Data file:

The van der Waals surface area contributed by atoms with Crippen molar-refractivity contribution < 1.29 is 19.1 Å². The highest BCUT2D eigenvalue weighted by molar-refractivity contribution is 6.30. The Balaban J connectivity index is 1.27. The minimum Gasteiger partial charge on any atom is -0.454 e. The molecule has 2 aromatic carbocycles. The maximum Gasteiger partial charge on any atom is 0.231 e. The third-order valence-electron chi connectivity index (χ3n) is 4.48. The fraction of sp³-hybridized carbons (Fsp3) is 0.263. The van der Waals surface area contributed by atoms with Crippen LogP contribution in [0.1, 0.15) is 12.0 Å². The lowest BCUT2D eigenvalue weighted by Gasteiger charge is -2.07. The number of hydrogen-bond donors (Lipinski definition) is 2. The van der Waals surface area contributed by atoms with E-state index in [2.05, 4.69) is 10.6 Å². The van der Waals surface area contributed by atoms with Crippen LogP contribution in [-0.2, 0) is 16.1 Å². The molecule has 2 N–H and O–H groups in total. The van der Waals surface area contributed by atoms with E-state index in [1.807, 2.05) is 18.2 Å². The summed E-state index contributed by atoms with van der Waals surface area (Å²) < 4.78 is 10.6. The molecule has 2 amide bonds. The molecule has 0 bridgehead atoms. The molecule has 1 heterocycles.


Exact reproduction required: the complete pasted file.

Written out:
The van der Waals surface area contributed by atoms with Crippen molar-refractivity contribution < 1.29 is 19.1 Å². The highest BCUT2D eigenvalue weighted by molar-refractivity contribution is 6.30. The Balaban J connectivity index is 1.27. The minimum Gasteiger partial charge on any atom is -0.454 e. The molecule has 2 aromatic carbocycles. The maximum Gasteiger partial charge on any atom is 0.231 e. The third-order valence-electron chi connectivity index (χ3n) is 4.48. The fraction of sp³-hybridized carbons (Fsp3) is 0.263. The van der Waals surface area contributed by atoms with Crippen LogP contribution in [0.1, 0.15) is 12.0 Å². The lowest BCUT2D eigenvalue weighted by Gasteiger charge is -2.07. The number of hydrogen-bond donors (Lipinski definition) is 2. The van der Waals surface area contributed by atoms with E-state index in [2.05, 4.69) is 10.6 Å². The van der Waals surface area contributed by atoms with Crippen LogP contribution in [-0.2, 0) is 16.1 Å². The molecule has 2 N–H and O–H groups in total. The van der Waals surface area contributed by atoms with E-state index in [1.807, 2.05) is 18.2 Å². The summed E-state index contributed by atoms with van der Waals surface area (Å²) < 4.78 is 10.6. The molecule has 2 amide bonds. The molecule has 0 bridgehead atoms. The molecule has 1 heterocycles.